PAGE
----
The oldest son of Guilford G. Hartley, Cavour Hartley was a young mining engineer just a few years out of Yale University when his father commissioned Bertram Goodhue to design a house for him at 3800 East Superior Street. The Cavour Hartley House was Goodhue’s only residential commission and the last of his four Duluth projects. The house was completed in 1915 at a cost of $44,500. It sits amid a parklike hillside setting with a commanding view of Lake Superior. Hartley and his wife Caroline lived there until their deaths in the 1980s.
Constructed of red brick, the house has a somewhat irregular massing. Its distinctive features include a graduated slate roof, groups of leaded glass casement windows with brass and limestone mullions, tall chimneys with separate shafts for each flue, and steep roofs and gables. On the rear garden side of the house, two limestone columns support a porch while on the front of the house a semicircular arch shelters an arched entry door.
Each major room has a fireplace, some of them scaled to walk-in proportions. Floors are quarter-sawn, random-width oak. Molded plaster ceilings, fine oak woodwork, Moravian decorative tiles and carved details are found throughout the house. A significant feature is the low ceiling height in most rooms, something not common in revival architectural design at the time of its construction.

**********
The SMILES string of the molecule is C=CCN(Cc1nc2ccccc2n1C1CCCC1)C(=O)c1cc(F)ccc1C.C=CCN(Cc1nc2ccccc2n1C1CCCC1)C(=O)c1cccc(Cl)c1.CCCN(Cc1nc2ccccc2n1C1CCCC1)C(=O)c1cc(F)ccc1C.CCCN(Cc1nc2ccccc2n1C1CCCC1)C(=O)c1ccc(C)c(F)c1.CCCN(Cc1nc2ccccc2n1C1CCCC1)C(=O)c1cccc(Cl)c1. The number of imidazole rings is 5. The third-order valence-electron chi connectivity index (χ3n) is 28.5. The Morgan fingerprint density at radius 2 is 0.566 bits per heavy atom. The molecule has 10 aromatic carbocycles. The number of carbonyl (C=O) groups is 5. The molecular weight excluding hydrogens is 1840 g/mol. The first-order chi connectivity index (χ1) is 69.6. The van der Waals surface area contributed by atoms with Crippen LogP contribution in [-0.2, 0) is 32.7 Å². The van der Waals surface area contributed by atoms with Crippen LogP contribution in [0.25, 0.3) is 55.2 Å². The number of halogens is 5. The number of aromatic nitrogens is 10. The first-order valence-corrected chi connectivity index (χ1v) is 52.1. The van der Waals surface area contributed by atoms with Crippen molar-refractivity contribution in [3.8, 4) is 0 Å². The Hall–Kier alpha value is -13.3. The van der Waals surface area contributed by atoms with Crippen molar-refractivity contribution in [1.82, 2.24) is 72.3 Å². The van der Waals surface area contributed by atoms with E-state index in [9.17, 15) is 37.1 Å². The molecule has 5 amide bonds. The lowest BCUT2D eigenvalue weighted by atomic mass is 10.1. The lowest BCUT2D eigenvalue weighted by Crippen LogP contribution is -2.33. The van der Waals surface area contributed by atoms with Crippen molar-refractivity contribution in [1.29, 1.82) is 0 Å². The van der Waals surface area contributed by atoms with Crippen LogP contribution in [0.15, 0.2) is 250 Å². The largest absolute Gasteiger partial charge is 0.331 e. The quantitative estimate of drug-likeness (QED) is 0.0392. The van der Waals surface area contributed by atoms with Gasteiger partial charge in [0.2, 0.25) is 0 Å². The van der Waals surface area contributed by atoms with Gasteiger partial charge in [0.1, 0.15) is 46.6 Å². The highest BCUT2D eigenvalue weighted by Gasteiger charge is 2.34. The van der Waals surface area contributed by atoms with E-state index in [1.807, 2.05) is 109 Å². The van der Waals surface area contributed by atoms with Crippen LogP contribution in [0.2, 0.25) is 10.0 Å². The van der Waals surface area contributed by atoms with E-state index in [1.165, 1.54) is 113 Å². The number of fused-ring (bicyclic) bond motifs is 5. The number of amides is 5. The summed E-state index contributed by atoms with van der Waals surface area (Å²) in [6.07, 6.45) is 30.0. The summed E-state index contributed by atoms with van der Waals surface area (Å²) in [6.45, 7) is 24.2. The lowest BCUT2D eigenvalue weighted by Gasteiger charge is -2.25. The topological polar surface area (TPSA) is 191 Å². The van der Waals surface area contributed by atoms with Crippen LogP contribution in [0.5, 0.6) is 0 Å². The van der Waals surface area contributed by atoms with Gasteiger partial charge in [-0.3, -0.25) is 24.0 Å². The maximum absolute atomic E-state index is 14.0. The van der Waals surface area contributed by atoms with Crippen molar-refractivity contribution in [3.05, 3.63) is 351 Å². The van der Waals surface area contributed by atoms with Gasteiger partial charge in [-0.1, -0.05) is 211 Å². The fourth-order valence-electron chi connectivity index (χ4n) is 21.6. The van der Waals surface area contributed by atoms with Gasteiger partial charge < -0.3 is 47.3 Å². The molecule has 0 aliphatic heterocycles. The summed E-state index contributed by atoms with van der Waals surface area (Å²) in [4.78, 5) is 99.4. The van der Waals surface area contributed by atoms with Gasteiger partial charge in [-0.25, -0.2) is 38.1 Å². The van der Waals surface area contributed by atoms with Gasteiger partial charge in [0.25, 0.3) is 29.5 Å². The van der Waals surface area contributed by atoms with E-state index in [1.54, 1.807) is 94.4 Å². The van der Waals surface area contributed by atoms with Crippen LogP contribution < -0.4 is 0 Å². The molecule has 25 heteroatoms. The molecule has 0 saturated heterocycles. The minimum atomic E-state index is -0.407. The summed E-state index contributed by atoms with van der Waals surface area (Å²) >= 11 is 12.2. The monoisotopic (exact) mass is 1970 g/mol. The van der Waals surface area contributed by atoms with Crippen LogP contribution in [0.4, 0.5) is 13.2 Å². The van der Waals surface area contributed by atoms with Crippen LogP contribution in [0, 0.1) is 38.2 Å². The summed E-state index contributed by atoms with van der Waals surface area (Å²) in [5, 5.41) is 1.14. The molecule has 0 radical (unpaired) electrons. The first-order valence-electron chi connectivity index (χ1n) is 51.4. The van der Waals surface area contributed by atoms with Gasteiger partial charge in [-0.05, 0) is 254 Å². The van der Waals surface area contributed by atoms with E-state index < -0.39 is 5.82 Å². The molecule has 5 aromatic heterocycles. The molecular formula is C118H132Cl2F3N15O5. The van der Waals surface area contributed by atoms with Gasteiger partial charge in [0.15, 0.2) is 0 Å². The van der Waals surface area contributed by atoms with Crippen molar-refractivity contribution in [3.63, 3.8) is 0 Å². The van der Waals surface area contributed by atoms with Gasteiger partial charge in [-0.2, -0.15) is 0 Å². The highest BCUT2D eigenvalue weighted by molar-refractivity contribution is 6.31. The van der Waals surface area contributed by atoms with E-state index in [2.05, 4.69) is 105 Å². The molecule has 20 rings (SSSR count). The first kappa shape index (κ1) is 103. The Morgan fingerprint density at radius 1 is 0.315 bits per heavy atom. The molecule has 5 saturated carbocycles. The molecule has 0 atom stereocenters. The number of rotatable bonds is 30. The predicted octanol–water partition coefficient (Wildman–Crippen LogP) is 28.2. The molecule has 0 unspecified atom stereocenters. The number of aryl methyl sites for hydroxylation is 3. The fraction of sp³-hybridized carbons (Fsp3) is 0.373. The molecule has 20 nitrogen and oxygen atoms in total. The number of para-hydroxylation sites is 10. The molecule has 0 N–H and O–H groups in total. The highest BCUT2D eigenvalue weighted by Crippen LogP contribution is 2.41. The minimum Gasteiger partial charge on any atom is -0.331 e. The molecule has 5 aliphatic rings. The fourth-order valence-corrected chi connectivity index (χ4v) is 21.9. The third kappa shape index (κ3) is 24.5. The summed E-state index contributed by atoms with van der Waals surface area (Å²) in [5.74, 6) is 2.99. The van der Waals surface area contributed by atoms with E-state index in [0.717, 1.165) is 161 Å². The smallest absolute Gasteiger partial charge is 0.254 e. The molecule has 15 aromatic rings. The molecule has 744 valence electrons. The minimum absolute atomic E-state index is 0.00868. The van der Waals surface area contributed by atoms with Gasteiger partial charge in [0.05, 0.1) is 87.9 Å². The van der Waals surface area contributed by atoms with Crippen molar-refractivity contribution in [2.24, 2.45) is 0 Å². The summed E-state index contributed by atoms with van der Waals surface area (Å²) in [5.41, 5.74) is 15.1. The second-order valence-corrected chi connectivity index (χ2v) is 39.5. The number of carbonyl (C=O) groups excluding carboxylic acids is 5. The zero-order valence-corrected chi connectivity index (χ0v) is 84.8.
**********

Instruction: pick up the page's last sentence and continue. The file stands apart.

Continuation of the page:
The Cavour Hartley House has been well-maintained and preserved throughout its one-hundred-year history. Changes have been minimal: upgrading the heating system, modernizing the kitchen and bathrooms, and installing a sliding patio door in the rear lakeside facade of the house.
At Goodhue’s request, the site plan and landscape design for the Cavour Hartley house was developed by Frederick L. Olmsted Jr.
Scott, James A. Duluth’s Legacy, Vol. 1: Architecture. Duluth: City of Duluth Department of Research and Planning, 1974.
Sommer, Lawrence J. “Landmark Structures of Duluth: Their History and Architecture.” Master’s thesis, University of Minnesota, 1971.
Wyllie, Romy. Bertram Goodhue: His Life and Residential Architecture. New York: W.W. Norton and Company, 2007.